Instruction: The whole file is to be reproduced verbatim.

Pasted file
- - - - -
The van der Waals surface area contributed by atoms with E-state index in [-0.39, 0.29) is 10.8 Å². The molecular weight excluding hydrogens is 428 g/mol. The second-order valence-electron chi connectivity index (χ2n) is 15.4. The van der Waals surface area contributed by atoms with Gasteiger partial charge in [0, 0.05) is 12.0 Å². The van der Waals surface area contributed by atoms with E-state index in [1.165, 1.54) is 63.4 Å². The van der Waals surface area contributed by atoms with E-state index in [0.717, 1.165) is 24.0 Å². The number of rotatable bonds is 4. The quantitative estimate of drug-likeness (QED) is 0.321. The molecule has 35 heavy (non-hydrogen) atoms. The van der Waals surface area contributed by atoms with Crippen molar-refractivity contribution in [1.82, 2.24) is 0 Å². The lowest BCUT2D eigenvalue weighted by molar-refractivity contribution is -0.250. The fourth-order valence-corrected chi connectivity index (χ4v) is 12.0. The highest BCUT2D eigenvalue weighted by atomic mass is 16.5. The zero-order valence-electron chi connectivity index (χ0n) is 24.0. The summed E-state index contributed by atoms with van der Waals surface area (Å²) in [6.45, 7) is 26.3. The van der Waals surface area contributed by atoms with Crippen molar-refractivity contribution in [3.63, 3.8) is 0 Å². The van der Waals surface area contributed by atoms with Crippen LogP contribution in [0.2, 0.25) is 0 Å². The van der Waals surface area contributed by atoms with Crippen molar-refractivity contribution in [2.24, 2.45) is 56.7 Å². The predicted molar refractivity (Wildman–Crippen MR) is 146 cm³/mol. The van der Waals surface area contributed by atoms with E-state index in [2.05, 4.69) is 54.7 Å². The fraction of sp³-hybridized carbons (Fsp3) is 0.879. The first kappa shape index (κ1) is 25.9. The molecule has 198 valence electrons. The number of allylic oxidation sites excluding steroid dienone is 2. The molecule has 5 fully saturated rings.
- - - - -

The van der Waals surface area contributed by atoms with E-state index in [-0.39, 0.29) is 10.8 Å². The molecular weight excluding hydrogens is 428 g/mol. The second-order valence-electron chi connectivity index (χ2n) is 15.4. The van der Waals surface area contributed by atoms with Gasteiger partial charge in [0, 0.05) is 12.0 Å². The van der Waals surface area contributed by atoms with E-state index in [1.165, 1.54) is 63.4 Å². The van der Waals surface area contributed by atoms with E-state index in [0.717, 1.165) is 24.0 Å². The number of rotatable bonds is 4. The quantitative estimate of drug-likeness (QED) is 0.321. The molecule has 35 heavy (non-hydrogen) atoms. The van der Waals surface area contributed by atoms with Crippen molar-refractivity contribution in [1.82, 2.24) is 0 Å². The lowest BCUT2D eigenvalue weighted by molar-refractivity contribution is -0.250. The fourth-order valence-corrected chi connectivity index (χ4v) is 12.0. The highest BCUT2D eigenvalue weighted by atomic mass is 16.5. The zero-order valence-electron chi connectivity index (χ0n) is 24.0. The summed E-state index contributed by atoms with van der Waals surface area (Å²) in [6.45, 7) is 26.3. The van der Waals surface area contributed by atoms with Crippen molar-refractivity contribution in [3.63, 3.8) is 0 Å². The van der Waals surface area contributed by atoms with Crippen LogP contribution in [0.2, 0.25) is 0 Å². The van der Waals surface area contributed by atoms with Crippen molar-refractivity contribution in [2.24, 2.45) is 56.7 Å². The predicted molar refractivity (Wildman–Crippen MR) is 146 cm³/mol. The van der Waals surface area contributed by atoms with E-state index in [2.05, 4.69) is 54.7 Å². The fraction of sp³-hybridized carbons (Fsp3) is 0.879. The first kappa shape index (κ1) is 25.9. The molecule has 198 valence electrons. The number of allylic oxidation sites excluding steroid dienone is 2. The molecule has 5 fully saturated rings.